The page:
On Saturday we were joined by experts and volunteers in Haddenham and again on Sunday in Rampton (Recreation Ground) to discover the different wildflowers which can be found within the area. A full list can be found by clicking here.
The wildflower meadow at Fairchild’s Meadow.
Bristly Ox tongue
Yellow rattle. A very useful addition to a wildflower meadow.
Across the weekend, our Natural Heritage and Communities Officer Laura Allen, conducted a reptile survey at Fairchild’s Meadow. Laura spoke with members of the community to highlight the different reptiles which could be found during a survey within the UK. This included grass snake, slow worm, adder, smooth snake and common lizard – some of which are not currently found within Cambridgeshire.
We were very pleased to record grass snakes and common lizards during the BioBlitz weekend and will be repeating the survey over the next few weeks for the first ‘Open for Nature’ day!
Reptile refugia placed around the pond at Fairchild’s Meadow.
A common lizard recorded during the survey.
Thank you to everyone who joined us for a guided walk as part of the BioBlitz. Project Manager, Howard Jones, led a dawn chorus walk at Cam Washes (SSSI) on Saturday. The group were able to listen to and see a range of birds including warblers (blackcap, chiffchaff and sedge warbler), migratory birds (cuckoo, sand martin and swallow) and a herd of roe deer.
Greylag geese on the Old West River.
Project Manager, Howard Jones, leading the dawn chorus walk.
On Sunday, Laura brought the BioBlitz weekend to a close with a guided a nature walk around Rampton. The group were able to explore this pretty Cambridgeshire village, including All Saints’ Church with local residents, before the rain!
Help experts survey the wildlife that enjoy our Fenlands
What is a BioBlitz?
A BioBlitz is an event where people work together to find and identify as many species as possible, in a specific area and over a short period of time. It can be carried out anywhere there is wildlife.
This focussed approach to surveying wildlife is designed to be a fun and informal way for young people and other members of the public to learn alongside experts, and share and develop their enthusiasm for nature.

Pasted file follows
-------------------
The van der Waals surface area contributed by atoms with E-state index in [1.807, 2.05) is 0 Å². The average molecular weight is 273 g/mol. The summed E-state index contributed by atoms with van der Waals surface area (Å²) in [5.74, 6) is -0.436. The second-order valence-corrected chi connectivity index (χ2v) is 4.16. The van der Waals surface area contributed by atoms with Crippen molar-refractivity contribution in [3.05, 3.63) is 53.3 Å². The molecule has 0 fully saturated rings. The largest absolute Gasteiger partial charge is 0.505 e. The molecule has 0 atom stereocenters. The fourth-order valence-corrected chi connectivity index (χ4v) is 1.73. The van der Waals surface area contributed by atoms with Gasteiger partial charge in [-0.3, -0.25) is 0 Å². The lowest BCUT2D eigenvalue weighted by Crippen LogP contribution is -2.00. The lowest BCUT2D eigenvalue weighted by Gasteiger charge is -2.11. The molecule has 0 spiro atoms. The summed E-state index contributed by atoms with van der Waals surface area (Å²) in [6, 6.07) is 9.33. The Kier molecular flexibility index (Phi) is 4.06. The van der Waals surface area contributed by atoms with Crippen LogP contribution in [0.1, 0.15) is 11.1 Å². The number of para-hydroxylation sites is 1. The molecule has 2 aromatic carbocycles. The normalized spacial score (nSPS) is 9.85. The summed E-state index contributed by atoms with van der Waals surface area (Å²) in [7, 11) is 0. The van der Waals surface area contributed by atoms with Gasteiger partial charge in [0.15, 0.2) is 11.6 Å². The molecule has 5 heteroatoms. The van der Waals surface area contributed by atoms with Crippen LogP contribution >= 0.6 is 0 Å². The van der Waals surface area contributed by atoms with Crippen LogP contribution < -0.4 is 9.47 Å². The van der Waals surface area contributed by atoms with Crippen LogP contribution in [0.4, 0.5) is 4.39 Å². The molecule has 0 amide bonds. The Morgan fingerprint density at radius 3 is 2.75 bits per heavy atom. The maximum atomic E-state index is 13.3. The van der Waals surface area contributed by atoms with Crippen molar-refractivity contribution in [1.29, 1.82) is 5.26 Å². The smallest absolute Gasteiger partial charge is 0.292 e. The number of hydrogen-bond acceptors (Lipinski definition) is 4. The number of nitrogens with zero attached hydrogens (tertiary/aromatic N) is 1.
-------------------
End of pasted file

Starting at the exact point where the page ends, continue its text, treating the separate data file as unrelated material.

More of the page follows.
Everything found during a BioBlitz is documented and added to national databases that monitor wildlife. These key contributions help experts to understand which species are thriving and which need some help.
NLOW BioBlitz in Summary
What: Survey wildlife and record your observations
When: 14th & 15th May
Where: Join us at various locations or survey your garden or local park
Who: Everyone is welcome!
How long: Join in for as long as you would like!
Read more here: BioBlitz Information
What will happen at the NLOW BioBlitz?
On the 14th and 15th May, participants can be part of a number of events specifically tailored by our project team. The series includes:
- surveys with wildlife experts in various locations within the NLOW project area
- advice on how to survey from home or the local park
- participating in an expert-led session.
Interested contributors can just turn up at many of our surveying sessions, however, the walks are operating with limited spaces and will need booking in advance. Please visit our dedicated BioBlitz webpage for more details.
Can I hold my own BioBlitz at home or in my local park?
Yes! We want as many people to get involved as possible and if you can’t make it to one of our venues, we would love you to record the nature that you see at home or local park.
We have some useful HAVE A GO guides on our BioBlitz webpage and there are lots of useful resources online to help you identify wildlife. A few are listed below.
Don’t forget to record all of your findings, including the 4Ws (What, Where, When, Who spotted it), and share them with us via firstname.lastname@example.org. Our useful video will give you more information about how to record what you see.
Is this part of the BioBlitz at National Trust Wicken Fen?
Yes. We are working in partnership with the National Trust and are holding our BioBlitz on the same weekend as the Wicken Fen event. The New Life on the Old West project works within communities that are adjacent to the Wicken Fen Vision area – Haddenham, Rampton, Cam Wash, and Cottenham. We’ll be running events across these specific areas, as well as encouraging wider support from people at home.
Like the Wicken Fen event, our events have been made possible thanks to the National Lottery Heritage Fund.
What help and advice is there available for running my own surveying?
You don’t need to be a wildlife expert to take part and make a difference. There are a number of apps and resources that can help you identify what you find – including: